. the system is following an mvc pattern;
so, when putting an obj in a gui sublist,
what is actually posted there
is an image (view of mvc)
of the obj (model of mvc);
ie, each datatype can draw an image;
and, each time a gui'd object is modified,
this must cause the object to emit a signal
that will result in the obj's gui image being updated .
. finally, a gui image update must
signal to the gui mgt
to recopy that image to the screen buffer
and recopy every overlapping image,
or somehow avoid overwriting overlapping images .
todo: need ideas from QT how to arrange it  .


dialogs generated from type declarations

3.16: adda/type"gui/
dialogs generated from record.type decl's:

. the pyqt dialogs can be automated;
they are just like records
with a name of a field by a field value .
. the field`type determines the field value's widget type:
# short enum's can be a radio button;
# long enum types can be pull-down menu
or combo dial and value box .
. to validate a widget's input from the user,
we can run the adda compiler on it .

(x as type) conversion syntax

3.23: adda/type/syntax/conversion:
. adda conversions should be like python:
because try doing it the other way:
if the type needs param's,
then it's not obvious whether this is a param'd type
or a type converting a value .

3.14: adda/syntax/conversions look like dimensions:
. in some situations, we may need to
specify the literal's datatype
with a conversion syntax;
conversion should work like dimensions,
as factors: a value is followed by its dimension .

. I'm wondering if that starts to look messy
for general expressions vs literals ...
we'll have a full expression
and then be expecting either a
terminator or a binary operator,
so then finding a typemark means a
conversion of the previous subexpression
(an atom, or a parenthetical).
. does ( f(x) type ) apply to f or x?
. maybe just as there is (x: type)
there could be (x:: type -- conversion)?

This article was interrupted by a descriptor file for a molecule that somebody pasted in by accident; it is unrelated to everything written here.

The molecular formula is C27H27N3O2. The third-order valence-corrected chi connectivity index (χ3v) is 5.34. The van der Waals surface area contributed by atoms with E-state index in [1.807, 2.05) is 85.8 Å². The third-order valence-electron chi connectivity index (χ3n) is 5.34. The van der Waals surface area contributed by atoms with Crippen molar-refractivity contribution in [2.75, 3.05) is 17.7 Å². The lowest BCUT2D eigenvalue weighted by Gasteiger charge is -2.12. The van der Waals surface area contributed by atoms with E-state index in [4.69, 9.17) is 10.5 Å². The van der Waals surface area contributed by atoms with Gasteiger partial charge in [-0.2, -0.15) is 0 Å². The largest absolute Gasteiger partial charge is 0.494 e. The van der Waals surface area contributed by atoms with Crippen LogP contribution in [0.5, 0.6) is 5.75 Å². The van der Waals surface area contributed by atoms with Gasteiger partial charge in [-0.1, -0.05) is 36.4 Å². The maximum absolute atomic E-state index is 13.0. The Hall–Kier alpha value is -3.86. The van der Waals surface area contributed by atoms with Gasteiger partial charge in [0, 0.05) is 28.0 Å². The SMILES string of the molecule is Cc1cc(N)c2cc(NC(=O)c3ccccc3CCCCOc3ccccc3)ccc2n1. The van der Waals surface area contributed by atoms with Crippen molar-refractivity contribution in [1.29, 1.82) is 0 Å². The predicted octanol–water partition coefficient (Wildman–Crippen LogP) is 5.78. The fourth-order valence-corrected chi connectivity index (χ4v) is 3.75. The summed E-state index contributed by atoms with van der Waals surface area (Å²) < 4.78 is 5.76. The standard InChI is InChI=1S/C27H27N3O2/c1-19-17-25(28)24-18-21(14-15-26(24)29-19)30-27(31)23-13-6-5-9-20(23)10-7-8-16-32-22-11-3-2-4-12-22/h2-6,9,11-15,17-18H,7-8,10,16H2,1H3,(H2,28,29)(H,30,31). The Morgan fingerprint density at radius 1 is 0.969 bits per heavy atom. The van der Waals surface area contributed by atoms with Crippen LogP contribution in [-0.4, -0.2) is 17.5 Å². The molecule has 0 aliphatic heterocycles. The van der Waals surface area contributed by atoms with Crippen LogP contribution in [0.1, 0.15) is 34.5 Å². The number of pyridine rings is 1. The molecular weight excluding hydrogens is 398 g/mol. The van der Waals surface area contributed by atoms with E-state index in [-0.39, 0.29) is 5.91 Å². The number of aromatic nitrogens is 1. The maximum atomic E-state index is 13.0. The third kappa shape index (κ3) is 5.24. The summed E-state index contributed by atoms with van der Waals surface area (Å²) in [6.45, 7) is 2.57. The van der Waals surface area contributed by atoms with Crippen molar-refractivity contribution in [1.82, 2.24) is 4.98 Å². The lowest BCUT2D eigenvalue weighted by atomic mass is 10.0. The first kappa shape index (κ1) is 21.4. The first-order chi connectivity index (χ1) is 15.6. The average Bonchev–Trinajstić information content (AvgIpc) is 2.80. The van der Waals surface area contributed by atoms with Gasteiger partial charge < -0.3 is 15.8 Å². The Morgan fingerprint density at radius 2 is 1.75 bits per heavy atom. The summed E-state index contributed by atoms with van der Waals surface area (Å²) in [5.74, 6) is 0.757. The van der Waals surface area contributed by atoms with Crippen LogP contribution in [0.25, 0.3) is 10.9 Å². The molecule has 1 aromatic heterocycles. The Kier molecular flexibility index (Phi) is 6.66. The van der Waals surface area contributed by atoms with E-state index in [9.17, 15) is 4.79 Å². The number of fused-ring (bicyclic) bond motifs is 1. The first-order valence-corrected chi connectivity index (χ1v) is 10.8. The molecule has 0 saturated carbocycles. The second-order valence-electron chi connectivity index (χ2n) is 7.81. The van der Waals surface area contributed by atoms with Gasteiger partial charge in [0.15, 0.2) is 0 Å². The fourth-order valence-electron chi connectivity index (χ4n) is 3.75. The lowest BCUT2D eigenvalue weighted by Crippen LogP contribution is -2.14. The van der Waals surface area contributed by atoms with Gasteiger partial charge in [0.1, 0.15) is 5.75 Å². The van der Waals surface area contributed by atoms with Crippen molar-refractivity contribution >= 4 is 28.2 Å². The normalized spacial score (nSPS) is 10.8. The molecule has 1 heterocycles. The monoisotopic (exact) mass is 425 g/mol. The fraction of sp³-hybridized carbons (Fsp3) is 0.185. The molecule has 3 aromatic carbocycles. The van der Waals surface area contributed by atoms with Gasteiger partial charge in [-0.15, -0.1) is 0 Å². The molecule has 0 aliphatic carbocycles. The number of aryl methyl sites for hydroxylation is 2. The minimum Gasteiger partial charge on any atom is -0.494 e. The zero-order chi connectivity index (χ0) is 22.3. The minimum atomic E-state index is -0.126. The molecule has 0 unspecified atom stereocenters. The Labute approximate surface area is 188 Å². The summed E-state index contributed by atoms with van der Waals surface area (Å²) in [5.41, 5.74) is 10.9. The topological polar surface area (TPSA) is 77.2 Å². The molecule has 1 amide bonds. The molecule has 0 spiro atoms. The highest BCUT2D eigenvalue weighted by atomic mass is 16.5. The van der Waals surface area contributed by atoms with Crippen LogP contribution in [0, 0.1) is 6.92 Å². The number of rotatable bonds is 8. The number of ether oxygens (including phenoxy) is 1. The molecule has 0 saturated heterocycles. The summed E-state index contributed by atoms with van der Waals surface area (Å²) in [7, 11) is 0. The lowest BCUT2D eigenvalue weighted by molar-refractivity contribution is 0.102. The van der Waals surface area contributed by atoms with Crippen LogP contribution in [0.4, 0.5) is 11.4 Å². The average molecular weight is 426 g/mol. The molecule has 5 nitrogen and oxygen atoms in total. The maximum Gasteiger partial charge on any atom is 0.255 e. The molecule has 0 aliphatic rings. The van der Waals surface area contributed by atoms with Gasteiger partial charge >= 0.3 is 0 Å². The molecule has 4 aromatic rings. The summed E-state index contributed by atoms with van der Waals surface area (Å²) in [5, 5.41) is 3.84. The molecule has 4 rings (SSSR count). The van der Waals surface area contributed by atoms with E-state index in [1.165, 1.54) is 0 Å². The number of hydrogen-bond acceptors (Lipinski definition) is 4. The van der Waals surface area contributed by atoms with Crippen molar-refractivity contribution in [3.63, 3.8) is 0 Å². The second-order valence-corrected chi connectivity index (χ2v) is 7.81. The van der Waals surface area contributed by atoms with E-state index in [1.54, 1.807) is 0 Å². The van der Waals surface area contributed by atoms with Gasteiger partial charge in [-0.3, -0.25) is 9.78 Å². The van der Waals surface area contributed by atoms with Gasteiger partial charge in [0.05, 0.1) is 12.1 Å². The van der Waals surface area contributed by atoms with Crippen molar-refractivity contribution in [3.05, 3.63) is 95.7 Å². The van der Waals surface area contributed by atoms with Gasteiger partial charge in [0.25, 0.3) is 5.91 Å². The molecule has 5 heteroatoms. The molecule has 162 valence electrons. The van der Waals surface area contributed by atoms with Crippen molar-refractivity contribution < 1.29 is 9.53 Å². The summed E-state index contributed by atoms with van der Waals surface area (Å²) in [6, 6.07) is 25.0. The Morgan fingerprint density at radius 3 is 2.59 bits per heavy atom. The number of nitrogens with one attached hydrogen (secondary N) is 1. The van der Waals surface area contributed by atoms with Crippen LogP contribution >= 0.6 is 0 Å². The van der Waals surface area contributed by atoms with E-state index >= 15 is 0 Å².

but that is counter to most popular uses of [::].
. ada may have had the best idea:
typemark( ... ) would tell you
that typemark was converting (...) .
. a compromise might be ( x(typemark) )
but that could be confused with
function application
-- and the same applies to ada's syntax
since we may want a conversion by
a parameterized type:
typemark(arg)(thing to convert)
-- lots for a reader to remember .
. the keyword "(as) would be memorable:
x as typemark
-- although people coming from Visual Basic
might be confused .
. using english is literally too wordy,
but conversions are mostly automatic,
and shouldn't be seen too often .]

 3.23: adda/type/syntax/context specification:
. perhaps the best syntax for specifying a value's type
(in contrast to converting a value to some type)
is to use the possessive syntax:
where x can be any symbol defined by the type,
or be an parenthetical expression that is
returning a value of that type .

Python's generators and coroutines

2.16: adda/cstr/1st-class functions/
generators and coroutines:

. a generator in python
is a function identified by it's body:
it's calling yield instead of return .
. the easier way to view this
in a typed lang, like adda,
is to set the return type as a stream ?
. streams are conceptually like files
so they should work like files;
eg, to restart sequence do an
f.open(name of generator instead of file) .
. streams are like sequences, in that
seek(n) can be done by restarting the generator
and asking for an nth item .
. the coroutine in python is like a generator;
but instead of streaming output,
it has a streaming input:
f`open mycoroutine(init);
f`put (some data to send to it) .
. it could do put's to output, and get's to input;
being both a generator and a coroutine .

generic parser

2.23: adda/translate/generic parser:

. if there is a generic parser,
then it has to record spaces(n) and new lines,
because the meaning of symbol sequences
will often depend on whether a space
is separating them .
. this may not help me anyway since my interpretation
can depend on whether a name is a type id or not?

. one thing that does simplify things
is a parser that does find and tree
the enclosures and delimiters
-- {} () [] , ; : .  --
along with some other un-redefinables .

. it also supports implicit enclosures
(the use of indentation to indicate a grouping)
so it needs to translate ( newline & (some spaces) )
into the beginning or continuation of an enclosure;
and, there needs to be a parameter for
what the currently expected indenting level is .

. if it can find (symbol.type) as being a type def,
then it can also find ( .symbol ) as being a type; [2.29:
but, types shouldn't require a preceding dot .]

. strings of alphanum's that start with alphabet
are always names .
. enclosures include set generators .